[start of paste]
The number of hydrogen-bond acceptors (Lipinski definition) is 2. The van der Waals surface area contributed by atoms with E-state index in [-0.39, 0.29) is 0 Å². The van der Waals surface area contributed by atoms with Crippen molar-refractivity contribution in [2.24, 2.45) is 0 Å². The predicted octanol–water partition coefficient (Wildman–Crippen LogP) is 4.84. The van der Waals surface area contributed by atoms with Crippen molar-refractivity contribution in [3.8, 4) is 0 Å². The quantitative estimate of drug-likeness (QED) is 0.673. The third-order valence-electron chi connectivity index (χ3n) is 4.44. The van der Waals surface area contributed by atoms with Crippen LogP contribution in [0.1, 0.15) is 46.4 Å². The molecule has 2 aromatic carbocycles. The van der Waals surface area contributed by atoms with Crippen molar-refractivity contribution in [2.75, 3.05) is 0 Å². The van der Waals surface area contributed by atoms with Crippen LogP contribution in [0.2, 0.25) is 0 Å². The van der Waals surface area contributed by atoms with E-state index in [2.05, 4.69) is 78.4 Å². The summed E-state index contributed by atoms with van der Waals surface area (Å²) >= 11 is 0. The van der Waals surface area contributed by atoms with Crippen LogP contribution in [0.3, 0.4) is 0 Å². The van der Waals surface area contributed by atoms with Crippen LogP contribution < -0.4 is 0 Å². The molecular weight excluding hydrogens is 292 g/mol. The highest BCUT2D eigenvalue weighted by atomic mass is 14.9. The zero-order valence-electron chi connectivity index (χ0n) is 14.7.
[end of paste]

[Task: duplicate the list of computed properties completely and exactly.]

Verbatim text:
The number of hydrogen-bond acceptors (Lipinski definition) is 2. The van der Waals surface area contributed by atoms with E-state index in [-0.39, 0.29) is 0 Å². The van der Waals surface area contributed by atoms with Crippen molar-refractivity contribution in [2.24, 2.45) is 0 Å². The predicted octanol–water partition coefficient (Wildman–Crippen LogP) is 4.84. The van der Waals surface area contributed by atoms with Crippen molar-refractivity contribution in [3.8, 4) is 0 Å². The quantitative estimate of drug-likeness (QED) is 0.673. The third-order valence-electron chi connectivity index (χ3n) is 4.44. The van der Waals surface area contributed by atoms with Crippen LogP contribution in [0.1, 0.15) is 46.4 Å². The molecule has 2 aromatic carbocycles. The van der Waals surface area contributed by atoms with Crippen molar-refractivity contribution in [2.75, 3.05) is 0 Å². The van der Waals surface area contributed by atoms with Crippen LogP contribution in [0.2, 0.25) is 0 Å². The van der Waals surface area contributed by atoms with E-state index in [2.05, 4.69) is 78.4 Å². The summed E-state index contributed by atoms with van der Waals surface area (Å²) >= 11 is 0. The van der Waals surface area contributed by atoms with Crippen LogP contribution in [0.3, 0.4) is 0 Å². The van der Waals surface area contributed by atoms with Crippen LogP contribution < -0.4 is 0 Å². The molecular weight excluding hydrogens is 292 g/mol. The highest BCUT2D eigenvalue weighted by atomic mass is 14.9. The zero-order valence-electron chi connectivity index (χ0n) is 14.7.